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Scientists excited by discovery of ‘Underground Galapagos’

Diverse underground ecosystems buried deep beneath the Earth’s crust may offer clues to the origins of life on Earth, several recent studies have revealed. Whether it is tiny worms found wriggling in the depths of a South African mine or micro-organisms discovered six kilometers (3.7 miles) under the surface in…

Stonehenge remains a mystery as scientists ask: was it a health spa or a cemetery?

Archaeologists back conflicting theories on Britain’s greatest prehistoric monument It already attracts more than a million visitors a year. Yet these numbers could be dwarfed once Stonehenge, one of the world’s greatest prehistoric monuments, completes its radical facelift. Over the next year, the nearby A344 will be closed and grassed…

Coronavirus: Is this the next pandemic?

Last September a doctor in a Saudi hospital was fired for reporting a new, deadly strain of the coronavirus. Now, with half of all confirmed cases ending in death, the World Health Organisation has issued a global alert and scientists are preparing for the worst In mid-June last year, Ali Mohamed Zaki,…

Yale scientist tells Bill Moyers we need to end the silence on climate change

In an interview with veteran journalist Bill Moyers on Friday, scientist Anthony Leiserowitz, director of the Yale Project on Climate Change Communication, described the dire need to reinvigorate communities across the globe in the fight against climate change — a subject Leiserowitz says is as much a communications challenge as…

British doctors working on ‘warm’ liver transplants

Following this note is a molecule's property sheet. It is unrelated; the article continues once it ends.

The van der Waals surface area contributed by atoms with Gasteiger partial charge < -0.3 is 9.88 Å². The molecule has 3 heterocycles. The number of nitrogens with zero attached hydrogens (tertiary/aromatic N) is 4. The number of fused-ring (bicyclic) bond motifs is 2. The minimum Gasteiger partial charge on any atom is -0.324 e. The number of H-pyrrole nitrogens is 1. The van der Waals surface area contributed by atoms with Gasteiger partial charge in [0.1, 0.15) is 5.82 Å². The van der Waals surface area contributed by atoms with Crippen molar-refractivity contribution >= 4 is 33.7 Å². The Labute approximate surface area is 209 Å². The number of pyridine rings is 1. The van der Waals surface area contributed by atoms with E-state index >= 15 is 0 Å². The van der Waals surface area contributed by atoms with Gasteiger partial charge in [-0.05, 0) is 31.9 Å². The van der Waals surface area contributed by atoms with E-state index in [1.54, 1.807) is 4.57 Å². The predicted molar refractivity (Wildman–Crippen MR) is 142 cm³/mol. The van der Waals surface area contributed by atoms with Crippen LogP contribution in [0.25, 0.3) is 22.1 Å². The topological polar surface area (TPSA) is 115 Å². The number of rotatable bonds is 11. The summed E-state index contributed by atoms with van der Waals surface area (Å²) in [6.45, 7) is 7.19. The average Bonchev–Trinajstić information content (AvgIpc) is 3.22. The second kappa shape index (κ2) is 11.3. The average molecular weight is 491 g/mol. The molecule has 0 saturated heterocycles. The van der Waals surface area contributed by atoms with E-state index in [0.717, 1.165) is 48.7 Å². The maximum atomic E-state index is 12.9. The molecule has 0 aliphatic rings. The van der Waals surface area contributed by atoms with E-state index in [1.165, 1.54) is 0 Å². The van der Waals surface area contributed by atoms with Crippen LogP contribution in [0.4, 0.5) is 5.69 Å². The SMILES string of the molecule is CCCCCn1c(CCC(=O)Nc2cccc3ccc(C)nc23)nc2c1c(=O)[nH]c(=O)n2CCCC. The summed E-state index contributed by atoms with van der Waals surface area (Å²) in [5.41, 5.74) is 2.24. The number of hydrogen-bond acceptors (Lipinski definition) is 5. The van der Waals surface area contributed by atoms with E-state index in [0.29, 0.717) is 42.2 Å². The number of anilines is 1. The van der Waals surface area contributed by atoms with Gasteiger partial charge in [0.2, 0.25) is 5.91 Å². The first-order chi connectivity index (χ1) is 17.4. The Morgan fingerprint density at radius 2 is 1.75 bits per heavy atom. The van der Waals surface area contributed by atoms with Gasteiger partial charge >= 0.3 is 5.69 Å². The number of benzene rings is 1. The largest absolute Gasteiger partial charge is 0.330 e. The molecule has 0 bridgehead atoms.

British surgeons said Friday they have performed successful liver transplants on two patients using a revolutionary technique which keeps the organ warm and functioning while outside the body. The team, working at King’s College Hospital in London, say the procedure could significantly increase the number of organs available for transplant.…

Just in time for St. Patrick’s Day: This is how science describes a hangover

With St. Patrick’s Day coming up on Sunday, now’s a good time to rethink the traditional approach to the Irish high holiday and give a second look at what all that boozing really does to your body. The best tips from a recent post to the Bytesize Science YouTube channel:…

CDC: Organ transplant infected patient who died from rabies

The U.S. Centers for Disease Control (CDC) announced Friday morning that a Maryland patient who died of rabies caught the disease by way of a 2011 organ transplant, not by an animal bite. According to CBS News, the Maryland Department of Health and Mental Hygiene began investigating the case after…

Medieval ‘Black Death’ skeletons found under London railroad site

Workers building a new railway in London have unearthed 13 skeletons thought to be victims of the Black Death plague that swept through Europe in the 14th century, archaeologists said on Friday. The remains were dug up at Charterhouse Square in central London during excavation work for the city’s £15…

Scientists: HIV can be ‘functionally cured’ by early treatment

French scientists announced on Friday that 14 adults who were infected with the Human Immunodeficiency Virus (HIV), the virus that causes AIDS, were “functionally cured” of the infection by early treatment. According to Reuters, a team at Paris Descartes University followed patients who were administered anti-HIV medicines rapidly after infection…

Watch: Neil deGrasse Tyson explains the timelessness of photons

In video uploaded to YouTube on Thursday, astrophysicist Neil deGrasse Tyson explained why particles of light called photons existed outside of time. You should know that if you study [The Theory of Relativity] that as you increase your speed, time ticks more slowly for you than it does for anyone…

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